A Flashback At How Dangerous Woman Shaped Ariana Grande’s Career

Despite having a voice that’s a throwback to vintage divas like Aretha Franklin, Dionne Warwick and Patti LaBelle, Ariana Grande was often regarded as a child star, void of talent and charisma—an act that would eventually fizzle out like the rest of her contemporaries.

It wasn’t until the 2016 release of her third album, Dangerous Woman, that Grande started to turn heads.

Grande started production on Dangerous Woman right after the release of her second studio album, My Everything, and with it Grande cemented her musical roots. She cultivated a unique blend that sprinkled melodies from her old work to create new music that introduced a fresh, more mature sound.

Originally titled Moonlight, Grande went through several iterations before deciding on the album’s final name. What came after a year and a half were songs reflecting the struggles in Grande’s day-to-day life, a 40-minute trip through her maturity as a singer-songwriter and further disassociation from her child idol title.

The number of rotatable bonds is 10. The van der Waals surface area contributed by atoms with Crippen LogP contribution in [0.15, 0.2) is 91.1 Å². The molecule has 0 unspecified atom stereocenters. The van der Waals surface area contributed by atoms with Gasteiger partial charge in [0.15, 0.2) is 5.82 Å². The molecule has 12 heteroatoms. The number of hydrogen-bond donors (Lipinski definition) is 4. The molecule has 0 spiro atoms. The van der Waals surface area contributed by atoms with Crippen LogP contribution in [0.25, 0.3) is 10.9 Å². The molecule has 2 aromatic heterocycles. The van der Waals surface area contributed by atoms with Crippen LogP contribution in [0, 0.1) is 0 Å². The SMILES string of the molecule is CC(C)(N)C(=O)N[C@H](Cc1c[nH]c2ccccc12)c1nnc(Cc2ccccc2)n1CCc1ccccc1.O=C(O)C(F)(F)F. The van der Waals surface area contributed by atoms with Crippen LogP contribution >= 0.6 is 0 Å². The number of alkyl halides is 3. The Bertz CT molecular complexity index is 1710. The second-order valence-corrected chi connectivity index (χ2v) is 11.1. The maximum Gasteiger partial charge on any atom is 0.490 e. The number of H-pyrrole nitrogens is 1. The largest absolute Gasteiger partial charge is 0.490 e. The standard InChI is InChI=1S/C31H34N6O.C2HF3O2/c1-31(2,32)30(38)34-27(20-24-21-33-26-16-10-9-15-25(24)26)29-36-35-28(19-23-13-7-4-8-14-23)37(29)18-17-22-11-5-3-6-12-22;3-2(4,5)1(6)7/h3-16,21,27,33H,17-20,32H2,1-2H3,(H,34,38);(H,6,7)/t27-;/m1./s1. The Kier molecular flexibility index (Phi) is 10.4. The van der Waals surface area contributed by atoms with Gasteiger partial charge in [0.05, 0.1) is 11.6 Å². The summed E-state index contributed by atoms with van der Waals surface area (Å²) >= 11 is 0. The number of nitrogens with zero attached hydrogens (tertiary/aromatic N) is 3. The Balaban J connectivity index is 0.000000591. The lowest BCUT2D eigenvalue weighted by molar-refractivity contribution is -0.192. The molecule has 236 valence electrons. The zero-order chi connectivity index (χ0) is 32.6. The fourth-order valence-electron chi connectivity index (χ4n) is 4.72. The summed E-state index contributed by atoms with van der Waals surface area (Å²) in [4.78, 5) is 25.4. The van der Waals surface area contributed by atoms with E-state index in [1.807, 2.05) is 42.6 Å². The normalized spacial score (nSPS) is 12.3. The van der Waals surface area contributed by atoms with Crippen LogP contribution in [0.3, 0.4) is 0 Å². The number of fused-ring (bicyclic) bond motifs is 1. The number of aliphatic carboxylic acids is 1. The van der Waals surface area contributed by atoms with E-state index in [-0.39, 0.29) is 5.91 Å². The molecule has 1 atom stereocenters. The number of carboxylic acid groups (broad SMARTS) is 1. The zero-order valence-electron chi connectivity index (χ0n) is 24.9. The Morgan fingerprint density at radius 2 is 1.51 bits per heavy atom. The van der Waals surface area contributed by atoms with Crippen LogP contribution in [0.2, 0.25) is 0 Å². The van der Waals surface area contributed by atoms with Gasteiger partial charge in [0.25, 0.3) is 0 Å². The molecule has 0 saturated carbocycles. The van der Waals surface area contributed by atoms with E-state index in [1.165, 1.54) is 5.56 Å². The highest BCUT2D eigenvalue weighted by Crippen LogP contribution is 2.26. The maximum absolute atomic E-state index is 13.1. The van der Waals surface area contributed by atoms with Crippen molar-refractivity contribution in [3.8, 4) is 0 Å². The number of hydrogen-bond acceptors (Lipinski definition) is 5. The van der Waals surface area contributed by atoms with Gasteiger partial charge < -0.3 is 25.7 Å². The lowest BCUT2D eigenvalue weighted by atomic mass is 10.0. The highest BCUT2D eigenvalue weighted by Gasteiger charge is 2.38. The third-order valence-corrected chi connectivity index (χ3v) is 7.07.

Debuting at number two on the Billboard Top 200 and receiving a Grammy nomination for Best Pop Vocal Album, Grande’s Dangerous Woman is a wild ride through the ups and downs of a young woman dealing with the pressures of fame, love and self-discovery.

With the new sound came a flurry of different producers that Grande would go on to later describe as “mathematicians,” carefully crafting and rearranging her wayward thoughts and melodies to create a comprehensive and cohesive sound that fit her new direction. Some producers Grande personally lauded were Max Martin and Savan Kotecha, with the latter working as an executive producer for Grande.

The infusion of talented producers meant that Grande was able to introduce a deeper, more mature and sexier sound.

Some of the standout tracks from this album include the title track; Into You, a power pop ballad about patiently waiting for a long-lost love interest; Be Alright, a ‘90s deep house-inspired track about being optimistic no matter the circumstances, and Greedy, a horn-filled disco pop dance cut about Grande confessing her feelings for a guy she’s been seeing. All of the songs on the album more or less describe the difficulties of being an early twenty-something, topics Grande  usually shied away from in favor of content better suited for a Kidz Bop album. Dangerous Woman, however, gave us the true Grande, the one she wanted the world to see.

With that sound we witnessed her transition from Nickelodeon star to pop diva.

Her latest single thank u, next is slowly rising up the charts, and her latest album, Sweetener, peaked at #1 on the Billboard Top 200. We can look back at Dangerous Woman as the genesis of the current, and future iterations of Grande’s music.

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